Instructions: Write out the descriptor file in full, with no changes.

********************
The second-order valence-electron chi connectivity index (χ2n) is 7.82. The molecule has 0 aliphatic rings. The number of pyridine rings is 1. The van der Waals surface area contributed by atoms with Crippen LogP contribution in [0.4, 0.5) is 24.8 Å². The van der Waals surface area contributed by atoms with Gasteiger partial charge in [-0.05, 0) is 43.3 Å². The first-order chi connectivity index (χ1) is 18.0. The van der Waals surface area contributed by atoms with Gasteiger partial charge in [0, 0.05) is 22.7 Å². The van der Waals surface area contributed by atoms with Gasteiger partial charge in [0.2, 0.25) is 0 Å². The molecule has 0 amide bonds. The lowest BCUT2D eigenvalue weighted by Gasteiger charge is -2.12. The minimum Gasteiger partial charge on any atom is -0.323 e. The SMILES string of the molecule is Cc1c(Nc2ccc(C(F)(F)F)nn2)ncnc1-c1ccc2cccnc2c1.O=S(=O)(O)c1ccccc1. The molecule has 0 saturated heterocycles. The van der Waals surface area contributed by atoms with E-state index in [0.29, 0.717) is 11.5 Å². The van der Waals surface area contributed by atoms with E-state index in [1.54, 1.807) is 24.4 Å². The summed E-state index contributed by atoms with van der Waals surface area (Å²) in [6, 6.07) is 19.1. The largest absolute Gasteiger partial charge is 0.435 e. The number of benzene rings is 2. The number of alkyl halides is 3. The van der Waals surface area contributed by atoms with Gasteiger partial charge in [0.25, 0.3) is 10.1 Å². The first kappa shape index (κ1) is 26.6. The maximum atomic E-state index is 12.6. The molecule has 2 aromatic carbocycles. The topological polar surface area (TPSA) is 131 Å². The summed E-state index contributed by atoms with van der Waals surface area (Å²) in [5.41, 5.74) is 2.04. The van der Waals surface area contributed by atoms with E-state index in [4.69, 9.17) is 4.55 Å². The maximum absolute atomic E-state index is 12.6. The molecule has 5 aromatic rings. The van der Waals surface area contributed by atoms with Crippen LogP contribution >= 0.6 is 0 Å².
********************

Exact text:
The second-order valence-electron chi connectivity index (χ2n) is 7.82. The molecule has 0 aliphatic rings. The number of pyridine rings is 1. The van der Waals surface area contributed by atoms with Crippen LogP contribution in [0.4, 0.5) is 24.8 Å². The van der Waals surface area contributed by atoms with Gasteiger partial charge in [-0.05, 0) is 43.3 Å². The first-order chi connectivity index (χ1) is 18.0. The van der Waals surface area contributed by atoms with Gasteiger partial charge in [0, 0.05) is 22.7 Å². The van der Waals surface area contributed by atoms with Gasteiger partial charge in [0.2, 0.25) is 0 Å². The molecule has 0 amide bonds. The lowest BCUT2D eigenvalue weighted by Gasteiger charge is -2.12. The minimum Gasteiger partial charge on any atom is -0.323 e. The SMILES string of the molecule is Cc1c(Nc2ccc(C(F)(F)F)nn2)ncnc1-c1ccc2cccnc2c1.O=S(=O)(O)c1ccccc1. The molecule has 0 saturated heterocycles. The van der Waals surface area contributed by atoms with E-state index in [0.29, 0.717) is 11.5 Å². The van der Waals surface area contributed by atoms with E-state index in [1.54, 1.807) is 24.4 Å². The summed E-state index contributed by atoms with van der Waals surface area (Å²) in [6, 6.07) is 19.1. The largest absolute Gasteiger partial charge is 0.435 e. The number of benzene rings is 2. The number of alkyl halides is 3. The van der Waals surface area contributed by atoms with Gasteiger partial charge in [0.25, 0.3) is 10.1 Å². The first kappa shape index (κ1) is 26.6. The maximum atomic E-state index is 12.6. The molecule has 2 aromatic carbocycles. The topological polar surface area (TPSA) is 131 Å². The summed E-state index contributed by atoms with van der Waals surface area (Å²) in [5.41, 5.74) is 2.04. The van der Waals surface area contributed by atoms with E-state index in [4.69, 9.17) is 4.55 Å². The maximum absolute atomic E-state index is 12.6. The molecule has 5 aromatic rings. The van der Waals surface area contributed by atoms with Crippen LogP contribution >= 0.6 is 0 Å².